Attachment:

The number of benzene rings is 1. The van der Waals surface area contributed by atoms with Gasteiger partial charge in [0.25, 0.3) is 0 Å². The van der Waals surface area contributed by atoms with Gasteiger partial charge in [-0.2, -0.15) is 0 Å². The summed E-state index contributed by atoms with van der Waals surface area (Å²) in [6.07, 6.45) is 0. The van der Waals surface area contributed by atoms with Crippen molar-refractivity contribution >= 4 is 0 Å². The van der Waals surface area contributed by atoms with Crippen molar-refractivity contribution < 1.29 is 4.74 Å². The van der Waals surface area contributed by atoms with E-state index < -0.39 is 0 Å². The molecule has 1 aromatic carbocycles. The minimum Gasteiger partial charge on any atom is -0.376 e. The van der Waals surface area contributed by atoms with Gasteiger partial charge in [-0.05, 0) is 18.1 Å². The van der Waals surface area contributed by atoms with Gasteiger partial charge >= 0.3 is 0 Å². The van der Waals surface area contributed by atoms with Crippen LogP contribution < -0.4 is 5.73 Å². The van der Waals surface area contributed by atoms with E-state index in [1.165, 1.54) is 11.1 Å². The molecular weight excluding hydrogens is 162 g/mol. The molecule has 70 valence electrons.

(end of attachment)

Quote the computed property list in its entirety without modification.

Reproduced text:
The number of benzene rings is 1. The van der Waals surface area contributed by atoms with Gasteiger partial charge in [0.25, 0.3) is 0 Å². The van der Waals surface area contributed by atoms with Gasteiger partial charge in [-0.2, -0.15) is 0 Å². The summed E-state index contributed by atoms with van der Waals surface area (Å²) in [6.07, 6.45) is 0. The van der Waals surface area contributed by atoms with Crippen molar-refractivity contribution >= 4 is 0 Å². The van der Waals surface area contributed by atoms with Crippen molar-refractivity contribution < 1.29 is 4.74 Å². The van der Waals surface area contributed by atoms with E-state index < -0.39 is 0 Å². The molecule has 1 aromatic carbocycles. The minimum Gasteiger partial charge on any atom is -0.376 e. The van der Waals surface area contributed by atoms with Gasteiger partial charge in [-0.05, 0) is 18.1 Å². The van der Waals surface area contributed by atoms with Gasteiger partial charge >= 0.3 is 0 Å². The van der Waals surface area contributed by atoms with Crippen LogP contribution < -0.4 is 5.73 Å². The van der Waals surface area contributed by atoms with E-state index in [1.165, 1.54) is 11.1 Å². The molecular weight excluding hydrogens is 162 g/mol. The molecule has 70 valence electrons.